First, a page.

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so amazing. >> reporter: and perhaps like max, sendak now says, let the wild rumpus start. for "today," kevin tibbles, nbc news, chicago. >> and just ahead, the suspect acased of kidnapping a tennessee family and murdering two of those people caught on camera while on the run, as police arrest his mother and ex-wife. but first, this is "today" on nbc.
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coming up, the alarming rise in concussions among young girls who play soccer. >> and ann, al, natalie and i take to the air to try our hands at performance art. after your local news.
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are made with sweet cherries and the crisp, clean taste of our cranberries. i cannot tell a lie. 'tis tasty. okay, george washington, did you take my truck out last night? 'tis tasty. because grandpa said that our name goes on everything we make. [ male announcer ] tim and richard smucker grew up knowing that putting your name on every jar was a guarantee of quality. with a name like smucker's, it has to be good. pulland let's see howng gloves. colorful an afternoon can be. with certified advice to help us expand our palette... ...and prices that give us more spring per dollar... ...we can mix the right soil with the right ideas. ...and bring even more color to any garden.
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more saving. more doing. that's the power of the home depot. brighten mom's big day with colorful hanging baskets and color bowls. >> this is wbal-tv 11 news today in baltimore. >> good morning. i am stan stovall. a community alert for residents of northeast baltimore on the heels of a string of burglaries. there have been eight break-ins in the area over the last few weeks and all of them take place during the day. the suspects get in through the rear through an unlocked door or window. none of the victims have been at home during the break-ins.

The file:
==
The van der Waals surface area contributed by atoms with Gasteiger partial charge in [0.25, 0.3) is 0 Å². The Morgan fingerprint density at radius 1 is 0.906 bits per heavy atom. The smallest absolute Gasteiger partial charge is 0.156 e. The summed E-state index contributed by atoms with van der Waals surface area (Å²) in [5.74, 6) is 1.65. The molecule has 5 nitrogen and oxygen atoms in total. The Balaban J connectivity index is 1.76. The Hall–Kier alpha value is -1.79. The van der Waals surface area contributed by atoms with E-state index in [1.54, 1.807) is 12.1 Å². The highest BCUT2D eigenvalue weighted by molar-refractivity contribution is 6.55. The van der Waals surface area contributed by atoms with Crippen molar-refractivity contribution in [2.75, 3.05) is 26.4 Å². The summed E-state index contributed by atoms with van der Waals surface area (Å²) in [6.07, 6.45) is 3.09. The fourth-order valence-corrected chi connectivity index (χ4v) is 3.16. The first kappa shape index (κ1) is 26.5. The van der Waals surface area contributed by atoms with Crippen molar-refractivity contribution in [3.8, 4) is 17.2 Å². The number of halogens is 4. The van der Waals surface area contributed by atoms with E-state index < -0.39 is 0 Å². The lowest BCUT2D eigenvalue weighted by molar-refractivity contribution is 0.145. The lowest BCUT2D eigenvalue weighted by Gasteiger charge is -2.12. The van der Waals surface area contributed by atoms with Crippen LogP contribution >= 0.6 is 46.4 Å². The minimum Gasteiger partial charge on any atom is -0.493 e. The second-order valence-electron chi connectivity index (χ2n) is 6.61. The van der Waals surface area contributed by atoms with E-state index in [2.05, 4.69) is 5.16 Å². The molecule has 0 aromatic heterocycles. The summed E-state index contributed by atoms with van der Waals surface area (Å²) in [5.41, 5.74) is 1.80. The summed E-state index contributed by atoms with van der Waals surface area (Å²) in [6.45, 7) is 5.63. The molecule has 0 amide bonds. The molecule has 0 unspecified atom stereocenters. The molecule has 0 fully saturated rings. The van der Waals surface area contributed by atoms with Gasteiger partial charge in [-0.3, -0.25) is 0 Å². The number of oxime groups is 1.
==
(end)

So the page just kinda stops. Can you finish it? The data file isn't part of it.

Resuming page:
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here is sarah caldwell and traffic pulse 11. roads are wet and as a result, problems. >> let's get you up-to-date on what to avoid. j.f.x. in the construction zone, we have an accident southbound 28th street. we have another crash in rosedale and pulaski highway. 25 mi. per hour in southbound 95. once you get on to the beltway, and heavy traffic to the dulaney valley exit. inner loop a perring parkway, reports of an accident. watch for an accident in ridge road and mount airy. falls road shutdown at gorsuch mall. let's switch over and show you the j.f.x.